VAL 2016 | Det kommer att krävas mycket forskning innan vi får ett tydligt svar på varför britterna föredrog Vote Leave snarare än Vote Remain.
I väntan på forskarnas svar får vi nöja oss med de opinionsundersökningar som gjorts.
En analys som låter högst trovärdig är den som Frank Luntz redogjorde för i tidskriften Time i slutet av valrörelsen när det var näst intill dött lopp mellan Leave och Remain.
Luntz är en amerikansk nyhetsanalytiker och jobbar bl.a. för CBS News och Fox News Channel.
For a majority of the British population, life today is just about getting through the day. They accept that Remain makes sense on a macro level; they get that the Big Guys (multi-national corporations, governments at all levels, political parties, even the media) benefit from The System—and the majority hopes that those benefits will one day trickle down to them. They recognize that abandoning the E.U. requires a level of risk-taking that may not turn out well for the British economy overall. But an increasing number of Brits believe the consequences to the economy are more than outweighed by the feeling (if not the reality) that they are taking control of their country and their destiny once again. After decades of feeling betrayed by the very same people and institutions that are now telling them to support the status quo—to Remain—the public appears ready to take matters into their own hands and demand radical change.
Yet on an individual, personal level, their hopes and dreams are anything but radical. It’s really about simple survival. In our polling, Britons are most worried about:
1.Day-to-day existence. Families and individuals are asking: “Will I have enough to pay the bills every month, and hopefully a little left over to save?” Translation: The E.U. may be relevant to political and economic leaders, but it is meaningless to (or even a negative for) the average taxpayer.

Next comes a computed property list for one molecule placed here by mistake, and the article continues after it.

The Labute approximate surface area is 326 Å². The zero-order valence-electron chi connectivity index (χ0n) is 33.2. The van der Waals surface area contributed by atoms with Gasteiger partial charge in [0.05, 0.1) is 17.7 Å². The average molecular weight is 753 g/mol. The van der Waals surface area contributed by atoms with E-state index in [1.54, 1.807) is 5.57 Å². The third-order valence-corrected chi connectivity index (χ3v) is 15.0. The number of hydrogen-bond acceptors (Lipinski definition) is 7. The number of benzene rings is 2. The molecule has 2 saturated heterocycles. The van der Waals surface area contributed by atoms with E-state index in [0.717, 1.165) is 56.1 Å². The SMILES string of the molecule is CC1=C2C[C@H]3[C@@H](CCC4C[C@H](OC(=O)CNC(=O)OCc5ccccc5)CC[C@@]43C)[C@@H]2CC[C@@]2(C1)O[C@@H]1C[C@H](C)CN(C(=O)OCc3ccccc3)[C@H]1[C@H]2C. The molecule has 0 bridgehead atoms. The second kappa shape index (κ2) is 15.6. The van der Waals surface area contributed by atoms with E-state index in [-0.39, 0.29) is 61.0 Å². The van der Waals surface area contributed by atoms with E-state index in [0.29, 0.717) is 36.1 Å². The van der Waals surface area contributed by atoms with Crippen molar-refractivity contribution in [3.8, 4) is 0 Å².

2.Generational survival. Parents are asking: “Will our children have the same, better or worse opportunities that I had at their age?” Translation: With Europe in perceived decline, why hitch our future to a sinking ship?
3.Services survival. Citizens are asking: “Do our current policies help, or hurt, the goal of preserving and protecting our pensions, benefits and NHS?” Translation: with the flood of immigrants, asylum-seekers and refugees into Europe, a majority of Brits are crying out, “Enough.”
Yes, the Remain campaign is making very sound policy arguments, backed by the overwhelming majority of economists, but voters are saying right back: “You can claim it, but we don’t believe it. We aren’t feeling the benefits you promised in our daily lives.” Once again, the heart wins out over the head.
So the momentum is with Leave—and yet the punters and pundits still expect Remain to win. It’s not difficult to see why. In our polling, the Remain campaign’s two best arguments are “leaving will create years of uncertainty” and “we need to keep our seat at the table.”
While this is an intrinsically negative message (“bad things will happen if you reject the status quo and turn away from security…”), it does keep voters in line. Plus, the constitutional nature of the question—that there will not be the opportunity to change your vote in four years’ time—tilts the scales still further in the direction of the status quo. It’s the same “better the devil you know” strategy Cameron used to stitch together his Parliamentary majority last year.
Och nu vet vi hur det gick. David Cameron och de övriga i kampanjen Vote Remain lyckades inte med sitt i huvudsak negativa budskap.
Om argumenten låter mer som skrämselpropaganda övertygar den ingen. Kanske fick deras varningar motsatt effekt – deras negativa budskap signalerade att de inte litade på att fakta skulle övertyga väljarna att rösta Remain.
Slutsats: Desperata kampanjer gör desperata och överdrivna utspel.
Bild: iStock på International Business Times.